Seville has tons of nightlife to offer the city break visitor with a world-wide reputation both for its opera and for flamenco. Seville is the ultimate late-night holiday city – hardly surprising given the searing summer heat and the near necessity of taking a siesta. Here is a comprehensive guide for fully enjoying Seville Nightlife.
Enjoying Seville Night Life
In the evenings the city comes alive and the Seville bars are packed, often overflowing onto the streets. In Seville bars and cafes the tapas are consumed in quantity. In Seville people love Fino and Manzanilla sherry, beer is also very popular, most of the time they are served directly taking out from barrel. Bar staff certainly know what they’re doing – providing a swift and professional service in most Seville bars.
Similar to Sangria a drink made by mixing lemonade and red wine is very popular in Summer and it is called Tinto De Verano. Most places also serve tapas so you can eat while touring the Seville bars. Bars usually open from 6pm until 2am on weekdays and a couple of hours later at weekends, staying open until 4am. Partying in Seville tends to get under way around midnight. You will find a hot-spot of ope-air bars in both sides of the Guadalquivir river bank.
Seville is the home of flamenco, but you should be careful while choosing a bar to have it. As Flamenco is very famous and popular among both locals and tourists some of them are imitations of original, you can always take advice from locals. Many of the advertised Seville flamenco shows are expensive, tacky and often use recorded music.
Favourite Seville flamenco hot-spots include Casa Anselma in Calle Pagé del Corro. It’s decorated with colourful local tiles and features both professional flamenco dancers and more spontaneous performances by the public, perhaps less accomplished but often great fun. Flamenco goes on well into the night and really gets going around 3am.
La Carbonera at Calle Levies is a converted coal yard and is a popular flamenco spot for both locals and visitors, always a good sign. It has two large bars and live flamenco from around 8pm until 4am.
Casa de la Memoria de l’Andalus, in Calle Ximinez de Encisco 28, has nightly flamenco shows in a patio setting while Los Gallos, at Plaza de Santa Cruz is also well regarded.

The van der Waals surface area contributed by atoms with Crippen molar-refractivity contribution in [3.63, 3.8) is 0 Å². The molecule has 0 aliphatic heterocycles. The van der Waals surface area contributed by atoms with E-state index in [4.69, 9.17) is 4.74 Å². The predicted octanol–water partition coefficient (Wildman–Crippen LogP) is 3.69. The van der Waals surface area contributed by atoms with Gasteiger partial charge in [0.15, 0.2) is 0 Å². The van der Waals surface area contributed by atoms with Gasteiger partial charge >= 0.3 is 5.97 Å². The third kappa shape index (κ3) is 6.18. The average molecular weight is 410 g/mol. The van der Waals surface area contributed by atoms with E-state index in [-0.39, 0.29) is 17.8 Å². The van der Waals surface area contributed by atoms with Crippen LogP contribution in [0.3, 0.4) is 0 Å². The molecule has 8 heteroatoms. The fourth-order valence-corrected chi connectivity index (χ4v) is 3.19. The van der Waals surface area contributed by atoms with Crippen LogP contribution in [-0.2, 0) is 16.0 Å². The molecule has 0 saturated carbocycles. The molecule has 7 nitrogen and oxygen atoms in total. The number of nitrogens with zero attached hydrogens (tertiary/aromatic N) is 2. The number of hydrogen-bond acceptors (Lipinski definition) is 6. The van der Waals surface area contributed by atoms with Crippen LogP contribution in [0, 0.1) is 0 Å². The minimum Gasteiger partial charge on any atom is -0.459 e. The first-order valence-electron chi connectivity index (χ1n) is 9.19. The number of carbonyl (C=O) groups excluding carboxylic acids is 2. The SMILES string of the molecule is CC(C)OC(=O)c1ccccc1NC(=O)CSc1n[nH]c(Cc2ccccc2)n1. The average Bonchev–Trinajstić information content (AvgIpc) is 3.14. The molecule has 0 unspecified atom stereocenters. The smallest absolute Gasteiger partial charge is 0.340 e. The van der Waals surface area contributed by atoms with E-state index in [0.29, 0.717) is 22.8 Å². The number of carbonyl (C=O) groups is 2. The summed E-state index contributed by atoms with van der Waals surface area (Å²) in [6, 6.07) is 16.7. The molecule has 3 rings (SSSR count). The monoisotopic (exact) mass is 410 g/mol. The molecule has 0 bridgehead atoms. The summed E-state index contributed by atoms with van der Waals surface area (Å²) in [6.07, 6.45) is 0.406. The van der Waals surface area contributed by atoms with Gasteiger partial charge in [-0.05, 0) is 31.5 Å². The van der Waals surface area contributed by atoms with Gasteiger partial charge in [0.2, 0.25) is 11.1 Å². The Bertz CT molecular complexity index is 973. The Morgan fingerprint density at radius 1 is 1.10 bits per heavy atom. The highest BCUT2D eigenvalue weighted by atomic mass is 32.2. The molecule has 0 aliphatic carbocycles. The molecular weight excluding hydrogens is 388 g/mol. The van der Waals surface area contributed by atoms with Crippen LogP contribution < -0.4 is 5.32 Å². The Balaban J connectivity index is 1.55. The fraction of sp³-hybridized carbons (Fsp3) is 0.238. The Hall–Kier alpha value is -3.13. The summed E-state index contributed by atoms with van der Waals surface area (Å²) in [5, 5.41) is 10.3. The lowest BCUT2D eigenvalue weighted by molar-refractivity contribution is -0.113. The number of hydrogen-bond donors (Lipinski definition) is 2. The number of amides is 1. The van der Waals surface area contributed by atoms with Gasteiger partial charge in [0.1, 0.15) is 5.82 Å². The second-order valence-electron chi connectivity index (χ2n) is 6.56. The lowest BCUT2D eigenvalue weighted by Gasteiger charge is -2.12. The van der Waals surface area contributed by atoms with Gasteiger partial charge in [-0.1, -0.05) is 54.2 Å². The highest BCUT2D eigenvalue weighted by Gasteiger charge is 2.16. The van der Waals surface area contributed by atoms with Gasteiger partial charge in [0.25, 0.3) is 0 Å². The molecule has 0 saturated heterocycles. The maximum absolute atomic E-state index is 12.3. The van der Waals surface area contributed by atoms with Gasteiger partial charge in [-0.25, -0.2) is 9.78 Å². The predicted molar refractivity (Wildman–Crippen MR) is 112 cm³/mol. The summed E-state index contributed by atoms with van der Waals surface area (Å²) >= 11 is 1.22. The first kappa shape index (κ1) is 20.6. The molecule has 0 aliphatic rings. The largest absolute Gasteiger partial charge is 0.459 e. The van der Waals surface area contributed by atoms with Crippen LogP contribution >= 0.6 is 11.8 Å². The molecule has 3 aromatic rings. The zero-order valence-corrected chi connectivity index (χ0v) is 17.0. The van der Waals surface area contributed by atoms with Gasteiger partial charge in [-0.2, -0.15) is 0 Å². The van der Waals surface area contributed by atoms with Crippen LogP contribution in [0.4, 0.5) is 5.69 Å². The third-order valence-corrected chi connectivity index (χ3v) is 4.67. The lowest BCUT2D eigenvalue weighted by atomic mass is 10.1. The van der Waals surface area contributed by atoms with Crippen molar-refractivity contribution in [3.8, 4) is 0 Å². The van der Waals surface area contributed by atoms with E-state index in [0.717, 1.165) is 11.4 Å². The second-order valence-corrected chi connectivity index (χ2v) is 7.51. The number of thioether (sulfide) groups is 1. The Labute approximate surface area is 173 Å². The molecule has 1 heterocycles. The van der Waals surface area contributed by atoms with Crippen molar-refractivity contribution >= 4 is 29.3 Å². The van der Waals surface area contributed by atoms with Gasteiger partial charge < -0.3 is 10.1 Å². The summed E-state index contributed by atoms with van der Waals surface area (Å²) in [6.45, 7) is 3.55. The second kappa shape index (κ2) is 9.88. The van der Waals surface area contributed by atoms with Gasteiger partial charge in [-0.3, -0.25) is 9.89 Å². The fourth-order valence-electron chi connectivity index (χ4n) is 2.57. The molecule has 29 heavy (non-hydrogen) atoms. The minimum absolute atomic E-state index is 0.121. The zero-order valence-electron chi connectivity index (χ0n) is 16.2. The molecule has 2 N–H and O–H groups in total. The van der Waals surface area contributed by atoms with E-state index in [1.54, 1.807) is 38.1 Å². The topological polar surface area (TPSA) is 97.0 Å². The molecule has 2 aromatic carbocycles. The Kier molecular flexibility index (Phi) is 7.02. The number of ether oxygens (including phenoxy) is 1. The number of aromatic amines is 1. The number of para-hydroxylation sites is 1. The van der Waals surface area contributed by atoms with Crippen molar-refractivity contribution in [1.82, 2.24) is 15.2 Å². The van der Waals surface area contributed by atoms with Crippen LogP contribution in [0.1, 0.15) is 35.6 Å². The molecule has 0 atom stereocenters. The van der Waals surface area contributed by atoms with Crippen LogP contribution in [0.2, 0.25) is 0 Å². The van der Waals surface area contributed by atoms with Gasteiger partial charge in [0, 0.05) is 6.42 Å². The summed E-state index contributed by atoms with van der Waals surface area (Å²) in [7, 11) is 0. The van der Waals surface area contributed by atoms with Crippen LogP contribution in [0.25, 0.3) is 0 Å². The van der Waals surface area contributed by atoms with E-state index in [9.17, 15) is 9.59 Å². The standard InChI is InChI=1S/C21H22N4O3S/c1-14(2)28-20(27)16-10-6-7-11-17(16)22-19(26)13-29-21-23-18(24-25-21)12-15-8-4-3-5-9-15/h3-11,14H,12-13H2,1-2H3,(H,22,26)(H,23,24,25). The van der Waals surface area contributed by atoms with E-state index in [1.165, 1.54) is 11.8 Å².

Barrio de Santa Cruz Bars and Cafes
The main areas to head for on a Seville holiday are around the Cathedral – several streets, such as Mateus Gagos, are packed with bars and small restaurants.
The P Flaherty Irish pub next to the Cathedral exit is always busy while Antiguedades is a big draw, although the skewered bread rolls hanging from the ceiling are an odd feature.
Try the popular Bar Giralda in Mateos Gago, in a converted Moorish bathhouse while the Casa Morales in García de Vinuesa serves sherry and wine from the barrel. La Sacrista on Calle Mateos Gago is also popular for its tapas.
Carbonería in Calle Leviés is also worth searching out. It’s Seville’s most famous bohemian bar and past visitors include Picasso and Peter Gabriel. There’s sometimes great flamenco and, on Thursday nights, capable young Seville musicians perform.
Seville is a very late-night city with partying starting between 2am and 4am. Be careful about dress code – always dress more smartly at weekends when casual wear can prevent you getting into many nightclubs.
Younger music fans will be drawn to La Sala Malandar in Calle Torneo, the most fashionable and sophisticated music nightclub venue in the city. Naima offers live jazz and is well worth a visit. Other popular nightclub venues include Weekend at Calle Del Torneo, with top-class live music and DJs; Aduana – a huge dance venue about a kilometre south of Maria Luisa park. There’s a lively nightclub scene in Triana – try La Otra Orilla with a terrace overlooking the river.
Casa Cuesta across the river is a favourite destination for good food and wine. In summer, a wide choice of Seville riverside bars are also open. You’ll also find number of well known restaurants serving quality food on this side of the river. Try the intimate Ristorante Cosa Nostra – despite its name it’s a friendly spot serving good quality pizza and pasta. It’s in Calle del Betis 52.
Kiosco de las Flores at Calle del Betis is a long established Seville restaurant – it used to be a shack, but has been modernized and serves great fried fish.
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